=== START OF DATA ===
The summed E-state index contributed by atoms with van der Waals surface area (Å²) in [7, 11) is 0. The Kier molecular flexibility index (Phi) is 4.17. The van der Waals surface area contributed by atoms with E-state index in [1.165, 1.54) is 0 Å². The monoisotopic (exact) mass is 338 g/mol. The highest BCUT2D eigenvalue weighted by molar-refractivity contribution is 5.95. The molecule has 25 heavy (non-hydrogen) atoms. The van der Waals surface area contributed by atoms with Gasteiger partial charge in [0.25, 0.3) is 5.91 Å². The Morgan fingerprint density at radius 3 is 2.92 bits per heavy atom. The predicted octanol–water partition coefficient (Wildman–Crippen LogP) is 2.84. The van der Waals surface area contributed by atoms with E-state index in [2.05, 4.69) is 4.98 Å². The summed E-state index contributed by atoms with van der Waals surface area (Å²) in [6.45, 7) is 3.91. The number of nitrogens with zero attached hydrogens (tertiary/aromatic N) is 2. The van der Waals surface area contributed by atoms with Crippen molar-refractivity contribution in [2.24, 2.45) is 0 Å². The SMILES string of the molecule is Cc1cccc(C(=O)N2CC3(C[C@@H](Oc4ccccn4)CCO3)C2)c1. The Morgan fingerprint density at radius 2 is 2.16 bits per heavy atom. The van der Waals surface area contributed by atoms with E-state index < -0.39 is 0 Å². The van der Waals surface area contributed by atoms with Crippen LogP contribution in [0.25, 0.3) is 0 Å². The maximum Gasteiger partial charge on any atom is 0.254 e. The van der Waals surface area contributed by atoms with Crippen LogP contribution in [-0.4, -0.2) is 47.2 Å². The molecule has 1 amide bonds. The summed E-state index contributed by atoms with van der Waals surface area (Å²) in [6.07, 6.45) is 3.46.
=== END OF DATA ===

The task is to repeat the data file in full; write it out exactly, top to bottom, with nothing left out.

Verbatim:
The summed E-state index contributed by atoms with van der Waals surface area (Å²) in [7, 11) is 0. The Kier molecular flexibility index (Phi) is 4.17. The van der Waals surface area contributed by atoms with E-state index in [1.165, 1.54) is 0 Å². The monoisotopic (exact) mass is 338 g/mol. The highest BCUT2D eigenvalue weighted by molar-refractivity contribution is 5.95. The molecule has 25 heavy (non-hydrogen) atoms. The van der Waals surface area contributed by atoms with Gasteiger partial charge in [0.25, 0.3) is 5.91 Å². The Morgan fingerprint density at radius 3 is 2.92 bits per heavy atom. The predicted octanol–water partition coefficient (Wildman–Crippen LogP) is 2.84. The van der Waals surface area contributed by atoms with E-state index in [2.05, 4.69) is 4.98 Å². The summed E-state index contributed by atoms with van der Waals surface area (Å²) in [6.45, 7) is 3.91. The number of nitrogens with zero attached hydrogens (tertiary/aromatic N) is 2. The van der Waals surface area contributed by atoms with Crippen molar-refractivity contribution in [2.24, 2.45) is 0 Å². The SMILES string of the molecule is Cc1cccc(C(=O)N2CC3(C[C@@H](Oc4ccccn4)CCO3)C2)c1. The Morgan fingerprint density at radius 2 is 2.16 bits per heavy atom. The van der Waals surface area contributed by atoms with E-state index < -0.39 is 0 Å². The van der Waals surface area contributed by atoms with Crippen LogP contribution in [0.25, 0.3) is 0 Å². The maximum Gasteiger partial charge on any atom is 0.254 e. The van der Waals surface area contributed by atoms with Crippen LogP contribution in [-0.4, -0.2) is 47.2 Å². The molecule has 1 amide bonds. The summed E-state index contributed by atoms with van der Waals surface area (Å²) in [6.07, 6.45) is 3.46.